Possession of drug paraphernalia is usually charged as misdemeanor offense, though felony charges are possible in some states and in some situations. Sentences for simple possession of paraphernalia have much lighter sentences associated with them than sentences for manufacturing or distributing drug paraphernalia.

  • Jail or prison. Some drug paraphernalia laws allow for up to a year in jail, though lighter sentences, such as up to 90 days, are also common. A court may impose a jail sentence individually or in addition to a fine or other penalties.
  • Time served. Courts may also sentence a person convicted of possession of paraphernalia to "time served." This means that the court considers the time the person spent in jail after the arrest but before conviction and uses it as the jail sentence instead of requiring additional jail time.
  • Fines. Fines are a common penalty for drug paraphernalia convictions, and courts often impose fines instead of jail sentences, especially for first time offenders. A typical fine for a first time offender may be a few hundred dollars or as much as $500 or more, while repeat offenders may face higher fines of $1,000 or more.
  • Probation. Probation sentences are also common with possession of drug paraphernalia convictions. When a court sentences people to probation it requires them to comply with various orders for a number of months, typically 12 or more. Common probation orders include not committing more crimes, maintaining employment, paying all required fines and court costs, performing random drug tests, participating in a drug treatment program, or performing community service.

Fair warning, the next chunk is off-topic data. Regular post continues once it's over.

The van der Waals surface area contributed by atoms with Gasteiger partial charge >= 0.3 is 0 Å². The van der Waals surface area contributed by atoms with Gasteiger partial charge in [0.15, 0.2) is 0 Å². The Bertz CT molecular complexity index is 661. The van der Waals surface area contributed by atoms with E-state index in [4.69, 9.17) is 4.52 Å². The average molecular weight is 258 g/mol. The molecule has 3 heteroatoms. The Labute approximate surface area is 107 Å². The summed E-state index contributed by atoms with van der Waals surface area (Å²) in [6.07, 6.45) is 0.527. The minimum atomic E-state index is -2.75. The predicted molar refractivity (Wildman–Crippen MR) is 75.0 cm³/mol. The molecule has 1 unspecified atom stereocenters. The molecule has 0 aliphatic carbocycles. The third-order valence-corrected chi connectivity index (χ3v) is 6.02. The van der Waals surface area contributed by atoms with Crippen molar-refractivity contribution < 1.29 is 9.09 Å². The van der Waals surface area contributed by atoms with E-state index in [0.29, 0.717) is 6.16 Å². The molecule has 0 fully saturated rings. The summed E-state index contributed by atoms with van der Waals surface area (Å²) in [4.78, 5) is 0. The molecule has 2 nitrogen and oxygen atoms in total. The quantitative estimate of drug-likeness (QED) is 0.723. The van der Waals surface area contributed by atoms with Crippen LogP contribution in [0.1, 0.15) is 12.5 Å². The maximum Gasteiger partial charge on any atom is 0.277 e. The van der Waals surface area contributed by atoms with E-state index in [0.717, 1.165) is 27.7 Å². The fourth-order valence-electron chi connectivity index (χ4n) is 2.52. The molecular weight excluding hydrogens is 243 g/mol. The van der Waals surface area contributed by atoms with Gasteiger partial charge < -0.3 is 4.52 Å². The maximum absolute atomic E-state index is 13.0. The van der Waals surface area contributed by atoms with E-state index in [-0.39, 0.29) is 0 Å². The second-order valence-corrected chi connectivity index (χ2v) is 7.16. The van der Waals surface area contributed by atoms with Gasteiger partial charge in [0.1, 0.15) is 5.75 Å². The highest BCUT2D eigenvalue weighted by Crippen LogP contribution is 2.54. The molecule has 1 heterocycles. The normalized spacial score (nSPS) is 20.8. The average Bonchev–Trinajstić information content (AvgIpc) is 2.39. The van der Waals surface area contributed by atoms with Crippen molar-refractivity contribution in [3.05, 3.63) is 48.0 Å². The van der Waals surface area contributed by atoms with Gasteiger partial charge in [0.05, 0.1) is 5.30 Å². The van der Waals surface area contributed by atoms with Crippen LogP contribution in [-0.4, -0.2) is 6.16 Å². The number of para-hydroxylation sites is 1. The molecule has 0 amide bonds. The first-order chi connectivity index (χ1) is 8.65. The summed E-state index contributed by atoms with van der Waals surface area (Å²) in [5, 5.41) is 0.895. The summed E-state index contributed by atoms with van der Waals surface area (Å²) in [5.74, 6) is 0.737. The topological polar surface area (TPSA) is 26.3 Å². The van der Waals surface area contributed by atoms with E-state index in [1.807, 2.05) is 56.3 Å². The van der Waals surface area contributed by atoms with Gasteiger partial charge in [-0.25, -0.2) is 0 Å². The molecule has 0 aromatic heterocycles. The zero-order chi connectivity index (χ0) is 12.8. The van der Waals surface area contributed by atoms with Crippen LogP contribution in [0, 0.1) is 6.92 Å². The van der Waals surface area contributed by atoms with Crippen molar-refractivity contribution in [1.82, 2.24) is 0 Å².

• Diversion. Some drug paraphernalia offenders may be able to avoid a conviction by participating in a pretrial diversion program. Diversion programs -- also known by a variety of names such as deferred prosecution or pretrial intervention -- are designed to give first-time offenders the chance to make amends for the criminal activity without being convicted of a crime. A person who agrees to enter into diversion must comply with conditions that are nearly identical to probation, typically for a period of a year or more. After successfully completing the diversion program, the prosecutor agrees to drop the charges.

Additional Information

For more information on drug laws, follow the links below.

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Though a possession of drug paraphernalia charge may seem like no big deal, a conviction can follow you for the rest of your life. If you've been charged with a paraphernalia crime, or have had a recent run-in with the police and you suspect you might be, you need to speak to a local criminal defense attorney as soon as possible. A local criminal defense lawyer can advise you what you should do based on the law of your state as well as the lawyer's experience with local courts and prosecutors. You should never speak to the police about your case or make any decisions until you've spoken to an experienced defense lawyer about your paraphernalia charge.